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Legislative Assembly for the ACT: 1999 Week 4 Hansard (22 April) . . Page.. 1198 ..

MR CORBELL (continuing):

I should clarify that we should not in any way be endeavouring to target individuals who have made a mistake in relation to spraying. If they have made a mistake, I would argue that it is not through their own failing, but through the failing of the policy framework in which they operate and the training framework in which they operate. That, again, is a matter of concern. I certainly would not want to be the person who sprayed the sandpits. They were obviously just trying to do their job and they thought that they were doing the right thing; but they made a mistake, it would appear. The Government needs to take responsibility for ensuring that people are appropriately trained, appropriately resourced, and appropriately supported to do their job. Mr Deputy Speaker, I commend the MPI to the Assembly.

MR MOORE (Minister for Health and Community Care) (4.45): Mr Deputy Speaker, I thought I would just try to put into this debate a little bit of the perspective of the Health Protection Service and what we look at in terms of these issues. Nobody is taking away the concerns that parents have about chemicals used in spraying and the potential health risk posed to children who play in sandpits. Every member of the Assembly, every parent, is always incredibly conscious of those things. My view is partially informed by the role I played as chair of the Planning and Environment Committee when we looked at sheep dip sites around the ACT and what you can do with the wisdom of hindsight. Within its context and within its time, I think the process that we went through when we looked at sheep dip sites was right. But in retrospect, now that we have a huge amount of additional information on what we should be doing and how we should be acting, I would have to say that in that case we totally overreacted to what we had in front of us.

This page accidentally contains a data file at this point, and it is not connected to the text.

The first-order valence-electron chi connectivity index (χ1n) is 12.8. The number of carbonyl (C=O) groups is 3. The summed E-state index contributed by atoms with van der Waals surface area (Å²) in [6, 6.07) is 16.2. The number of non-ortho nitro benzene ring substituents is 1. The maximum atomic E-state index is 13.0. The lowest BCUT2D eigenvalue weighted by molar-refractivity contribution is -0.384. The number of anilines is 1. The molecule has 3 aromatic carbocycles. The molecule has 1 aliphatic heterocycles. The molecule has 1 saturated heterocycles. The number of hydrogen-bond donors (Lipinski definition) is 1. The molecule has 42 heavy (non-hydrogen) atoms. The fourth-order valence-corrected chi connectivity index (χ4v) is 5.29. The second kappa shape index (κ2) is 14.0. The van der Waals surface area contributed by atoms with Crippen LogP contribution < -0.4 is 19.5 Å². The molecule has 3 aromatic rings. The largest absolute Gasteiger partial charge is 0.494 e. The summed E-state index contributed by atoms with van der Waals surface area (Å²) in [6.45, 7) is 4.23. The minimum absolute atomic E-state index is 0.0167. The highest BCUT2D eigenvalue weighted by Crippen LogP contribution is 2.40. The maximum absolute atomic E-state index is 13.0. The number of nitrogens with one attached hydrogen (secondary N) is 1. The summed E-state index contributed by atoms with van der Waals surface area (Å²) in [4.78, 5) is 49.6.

Mr Deputy Speaker, I think it is important to take into account what it was that was being sprayed and what is the impact of those chemicals. The chemical spray that was used was a mixture of glyphosate and simazine with vegetable dye. As we know, the vegetable dye is put in to make sure that people know where something has been sprayed and to make sure that something looks different. I am not taking away from the fact that it ought not to have been sprayed in a particular spot. Nevertheless, let us look at the dangers that we have here. Both are common weed killers used to control a wide variety of grasses, broadleafed weeds and woody shrubs. They are also used in fruit orchards and vineyards and on many plantation crops, such as tea and bananas. Both are agricultural and veterinary chemicals approved by the national registration authority. The Health Protection Service's applied environmental health program has advised me that the two chemicals are relatively low toxic substances with rapid degradation in the environment. I think that is very important, Mr Deputy Speaker, because when we see chemicals used in the environment we are often particularly concerned that they will go on for a long time.

The half-life for glyphosate in soil is three days and for simazine is much longer, about 100 days. Glyphosate is strongly absorbed by soil and simazine is significantly degraded by microbial action in the environment. The initial investigation and estimates by the environment area in the Department of Urban Services and the Health Protection Service show that it would require a child to eat about one kilogram of soil to ingest 0.65 milligrams of simazine. It is far less than a lethal dose for a mammal, which is estimated at 5,000 milligrams per kilogram of body weight. Remember, the average

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